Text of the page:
[1] Technically, one could still define a unique choice of $n$-th root e.g. by taking the root with least argument (in $[0,2\pi)$). While this convention (or a similar one) may be used in analysis, I've never seen it in algebra or number theory.

In complex analysis, $\sqrt[n]{x}$ is regarded as a multivalued function. Or you can write it as $$\sqrt[n]{x}=\exp{\frac{\operatorname{Log}(x)}{n}},\space x\ne0.$$ $\operatorname{Log}(x)$ is the inverse function of $\exp(x)$, see here.

• Do you mean in complex analysis $\sqrt{4}=\pm 2$? Jun 30 '15 at 15:20
• Doesn't $\text{Log}$ take infinitely many different values? What I mean is: doesn't this just complicate matters?
– A.P.
Jun 30 '15 at 15:22
• @user103816 Yes, and no. $\sqrt[n]{x}$ is defined not on the complex plane, but on its Riemann surface. Jun 30 '15 at 15:25
• @A.P. Yes. But since the OP asked for a notation, only $\text{Log}$ is different from ordinary notations. Jun 30 '15 at 15:29
• @user103816 No, but after a fashion you could say that $4^{1/2} = \{2,-2\}$. The idea is to consider a covering space $p \colon S \to \mathbb{C}$ such that the pre-images of a complex number $z$ are precisely its square-roots (or, in general, its $n$-th roots).
– A.P.
Jun 30 '15 at 20:05

There is no privileged or standardized notation. It is a matter of definition, which is dependent on what is convenient for you. Sometimes you want to have a function that outputs an $n$-th root of the input, in which case you would define:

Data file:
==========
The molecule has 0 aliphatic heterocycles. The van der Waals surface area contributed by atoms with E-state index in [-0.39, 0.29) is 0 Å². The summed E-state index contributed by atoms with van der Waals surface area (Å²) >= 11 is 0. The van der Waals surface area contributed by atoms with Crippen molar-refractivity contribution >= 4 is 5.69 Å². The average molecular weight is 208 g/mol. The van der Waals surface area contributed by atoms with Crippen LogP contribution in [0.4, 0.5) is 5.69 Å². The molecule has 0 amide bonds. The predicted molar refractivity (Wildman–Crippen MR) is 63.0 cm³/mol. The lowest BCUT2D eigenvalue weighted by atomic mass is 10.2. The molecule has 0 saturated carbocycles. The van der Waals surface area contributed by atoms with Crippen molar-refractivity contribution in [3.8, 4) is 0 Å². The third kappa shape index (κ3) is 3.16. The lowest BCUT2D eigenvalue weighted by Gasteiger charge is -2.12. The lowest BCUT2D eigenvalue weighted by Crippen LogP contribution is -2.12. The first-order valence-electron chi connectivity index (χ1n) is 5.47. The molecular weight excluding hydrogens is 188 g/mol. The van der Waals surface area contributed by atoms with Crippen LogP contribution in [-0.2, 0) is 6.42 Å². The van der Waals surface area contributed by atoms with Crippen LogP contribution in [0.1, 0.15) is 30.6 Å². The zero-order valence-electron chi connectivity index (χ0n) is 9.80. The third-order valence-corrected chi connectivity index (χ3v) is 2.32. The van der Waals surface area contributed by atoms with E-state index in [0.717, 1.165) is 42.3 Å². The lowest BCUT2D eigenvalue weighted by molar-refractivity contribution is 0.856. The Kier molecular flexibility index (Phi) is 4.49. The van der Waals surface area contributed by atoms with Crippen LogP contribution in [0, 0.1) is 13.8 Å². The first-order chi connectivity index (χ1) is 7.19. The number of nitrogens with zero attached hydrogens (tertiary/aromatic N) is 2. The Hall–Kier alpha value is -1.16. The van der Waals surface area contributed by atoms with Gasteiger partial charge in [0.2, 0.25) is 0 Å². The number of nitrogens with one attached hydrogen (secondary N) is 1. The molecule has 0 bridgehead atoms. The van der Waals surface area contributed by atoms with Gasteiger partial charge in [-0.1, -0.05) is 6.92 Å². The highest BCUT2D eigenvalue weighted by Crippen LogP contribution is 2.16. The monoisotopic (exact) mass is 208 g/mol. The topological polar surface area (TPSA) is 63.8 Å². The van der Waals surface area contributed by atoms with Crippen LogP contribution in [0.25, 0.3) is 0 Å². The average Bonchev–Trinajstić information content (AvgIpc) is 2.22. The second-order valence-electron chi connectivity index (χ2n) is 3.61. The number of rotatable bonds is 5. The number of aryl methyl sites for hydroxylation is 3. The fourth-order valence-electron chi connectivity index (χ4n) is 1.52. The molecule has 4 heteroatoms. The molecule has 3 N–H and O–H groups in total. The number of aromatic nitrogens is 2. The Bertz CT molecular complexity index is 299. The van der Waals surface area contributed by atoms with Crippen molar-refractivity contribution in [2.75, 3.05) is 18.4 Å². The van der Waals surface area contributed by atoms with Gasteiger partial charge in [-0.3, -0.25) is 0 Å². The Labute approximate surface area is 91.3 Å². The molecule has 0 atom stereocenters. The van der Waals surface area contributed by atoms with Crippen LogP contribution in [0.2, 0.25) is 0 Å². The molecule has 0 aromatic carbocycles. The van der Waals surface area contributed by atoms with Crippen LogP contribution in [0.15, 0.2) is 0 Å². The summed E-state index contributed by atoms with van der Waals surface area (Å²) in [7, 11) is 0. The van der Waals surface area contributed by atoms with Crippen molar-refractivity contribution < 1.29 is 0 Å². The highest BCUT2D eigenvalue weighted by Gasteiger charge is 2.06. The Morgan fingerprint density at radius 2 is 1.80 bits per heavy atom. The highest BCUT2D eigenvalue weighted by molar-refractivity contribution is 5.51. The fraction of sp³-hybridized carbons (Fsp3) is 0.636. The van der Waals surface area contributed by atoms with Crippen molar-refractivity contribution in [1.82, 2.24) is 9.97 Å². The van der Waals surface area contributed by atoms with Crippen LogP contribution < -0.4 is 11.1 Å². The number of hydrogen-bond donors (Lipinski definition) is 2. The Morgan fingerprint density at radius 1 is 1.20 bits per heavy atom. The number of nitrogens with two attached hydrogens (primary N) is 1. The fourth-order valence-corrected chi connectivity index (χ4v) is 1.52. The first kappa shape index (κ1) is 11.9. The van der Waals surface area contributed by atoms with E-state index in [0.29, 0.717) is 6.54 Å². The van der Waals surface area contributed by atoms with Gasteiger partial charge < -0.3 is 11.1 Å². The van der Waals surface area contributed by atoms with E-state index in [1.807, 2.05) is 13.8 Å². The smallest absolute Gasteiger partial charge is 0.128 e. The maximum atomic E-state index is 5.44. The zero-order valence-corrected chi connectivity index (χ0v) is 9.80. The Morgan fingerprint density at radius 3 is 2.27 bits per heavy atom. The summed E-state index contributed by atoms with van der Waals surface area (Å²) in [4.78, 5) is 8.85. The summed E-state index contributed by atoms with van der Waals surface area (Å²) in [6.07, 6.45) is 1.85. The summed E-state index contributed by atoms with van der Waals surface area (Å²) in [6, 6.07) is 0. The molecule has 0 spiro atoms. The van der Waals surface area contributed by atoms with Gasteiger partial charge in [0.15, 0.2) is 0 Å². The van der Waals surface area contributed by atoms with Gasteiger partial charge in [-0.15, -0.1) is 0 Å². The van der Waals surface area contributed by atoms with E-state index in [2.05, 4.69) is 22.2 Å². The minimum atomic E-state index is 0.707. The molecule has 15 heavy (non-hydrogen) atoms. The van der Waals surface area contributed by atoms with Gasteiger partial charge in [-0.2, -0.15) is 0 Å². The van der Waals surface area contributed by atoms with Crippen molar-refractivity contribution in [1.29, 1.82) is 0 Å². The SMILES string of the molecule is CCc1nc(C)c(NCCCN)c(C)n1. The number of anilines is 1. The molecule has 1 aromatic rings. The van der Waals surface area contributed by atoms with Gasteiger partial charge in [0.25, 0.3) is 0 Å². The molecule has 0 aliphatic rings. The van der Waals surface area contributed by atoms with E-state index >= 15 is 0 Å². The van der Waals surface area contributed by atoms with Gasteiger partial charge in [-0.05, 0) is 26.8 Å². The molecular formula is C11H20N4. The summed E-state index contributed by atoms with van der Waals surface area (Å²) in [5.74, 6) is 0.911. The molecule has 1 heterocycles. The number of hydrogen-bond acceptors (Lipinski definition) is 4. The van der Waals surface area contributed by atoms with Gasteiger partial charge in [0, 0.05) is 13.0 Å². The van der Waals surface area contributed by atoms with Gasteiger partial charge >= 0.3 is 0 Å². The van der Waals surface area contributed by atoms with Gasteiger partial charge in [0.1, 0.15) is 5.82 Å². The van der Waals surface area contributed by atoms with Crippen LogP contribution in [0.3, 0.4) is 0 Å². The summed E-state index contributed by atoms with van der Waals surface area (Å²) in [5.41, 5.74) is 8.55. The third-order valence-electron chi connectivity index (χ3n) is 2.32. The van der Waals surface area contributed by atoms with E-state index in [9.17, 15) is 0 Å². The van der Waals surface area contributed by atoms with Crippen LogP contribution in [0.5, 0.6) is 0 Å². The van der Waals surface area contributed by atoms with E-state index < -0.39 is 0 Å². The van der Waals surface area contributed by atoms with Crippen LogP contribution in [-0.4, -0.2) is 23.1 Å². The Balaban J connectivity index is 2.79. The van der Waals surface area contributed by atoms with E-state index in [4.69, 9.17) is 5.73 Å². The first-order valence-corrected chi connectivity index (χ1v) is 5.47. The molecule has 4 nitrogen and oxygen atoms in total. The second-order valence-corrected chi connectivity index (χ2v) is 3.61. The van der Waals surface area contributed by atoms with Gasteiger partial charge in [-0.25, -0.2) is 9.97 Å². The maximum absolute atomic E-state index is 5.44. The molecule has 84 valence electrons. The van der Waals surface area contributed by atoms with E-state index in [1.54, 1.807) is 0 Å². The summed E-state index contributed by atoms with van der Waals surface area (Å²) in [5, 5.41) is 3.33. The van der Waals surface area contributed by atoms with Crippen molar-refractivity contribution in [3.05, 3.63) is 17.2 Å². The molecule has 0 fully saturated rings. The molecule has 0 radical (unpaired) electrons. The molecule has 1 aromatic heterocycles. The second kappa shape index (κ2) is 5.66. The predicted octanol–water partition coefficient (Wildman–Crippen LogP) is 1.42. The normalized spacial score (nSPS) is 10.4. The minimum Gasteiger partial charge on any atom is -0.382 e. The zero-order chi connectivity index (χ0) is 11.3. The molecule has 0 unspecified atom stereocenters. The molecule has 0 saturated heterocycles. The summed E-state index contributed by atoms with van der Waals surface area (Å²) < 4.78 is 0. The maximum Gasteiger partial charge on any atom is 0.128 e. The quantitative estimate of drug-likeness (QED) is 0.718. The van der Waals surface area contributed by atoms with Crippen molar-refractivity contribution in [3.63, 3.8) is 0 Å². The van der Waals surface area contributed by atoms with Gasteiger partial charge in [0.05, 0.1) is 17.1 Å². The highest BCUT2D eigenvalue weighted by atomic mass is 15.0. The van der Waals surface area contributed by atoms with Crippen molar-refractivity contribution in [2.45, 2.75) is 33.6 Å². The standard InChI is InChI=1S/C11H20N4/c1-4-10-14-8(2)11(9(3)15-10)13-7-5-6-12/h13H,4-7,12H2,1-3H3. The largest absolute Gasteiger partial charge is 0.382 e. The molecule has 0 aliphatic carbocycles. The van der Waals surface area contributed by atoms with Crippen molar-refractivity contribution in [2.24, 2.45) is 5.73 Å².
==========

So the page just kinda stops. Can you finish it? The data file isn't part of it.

$a^b = \exp(b\ln_π(a))$ where $\ln_π$ is the principal branch of the natural logarithm.

This gives a well-defined function for any complex $a,b$ such that $\arg(a) \ne π$ (or equivalently $a$ is not on the non-positive real line). This function is differentiable everywhere in its domain, which is why it is often used. It is also continuous if a point on the negative real line is approached from the upper half-plane, and it coincides with the usual definition of exponentiation for positive real base and real exponent. Note that it does not coincide with the definition of exponentiation for negative real base and fractional real exponent. $(-8)^{\frac{1}{3}}$ is $(-2)$ in the 'real' world but is $(-2) \exp(\frac{2πi}{3})$ in the 'complex' world.

At other times we do not need a function that outputs a complex number but rather we work with sets of complex numbers. In that case we can define (for sets of complex numbers $a,b$:

$a^b = \exp(b\ln(a))$ where $ab = \{ zw : z \in a \land w \in b \}$ and $\exp(a) = \{ \exp(z) : z \in a \}$ and $\ln(a) = \{ z : \exp(z) \in a \}$.

If everything is suitably redefined to handle sets of complex numbers, we will get that this function is differentiable 'everywhere' except at $a = 0$. Not only that, some usual rules of real exponentiation hold. For example, $a^b a^c = a^{b+c}$ for any complex $a,b,c$ such that $a \ne 0$, and $a^c b^c = (ab)^c$ for any complex $a,b,c$ such that $ab \ne 0$. Some other rules still do not hold, such as $(\{3\}^{\{2\}})^{\{\frac{1}{2}\}} = \{3,-3\}$.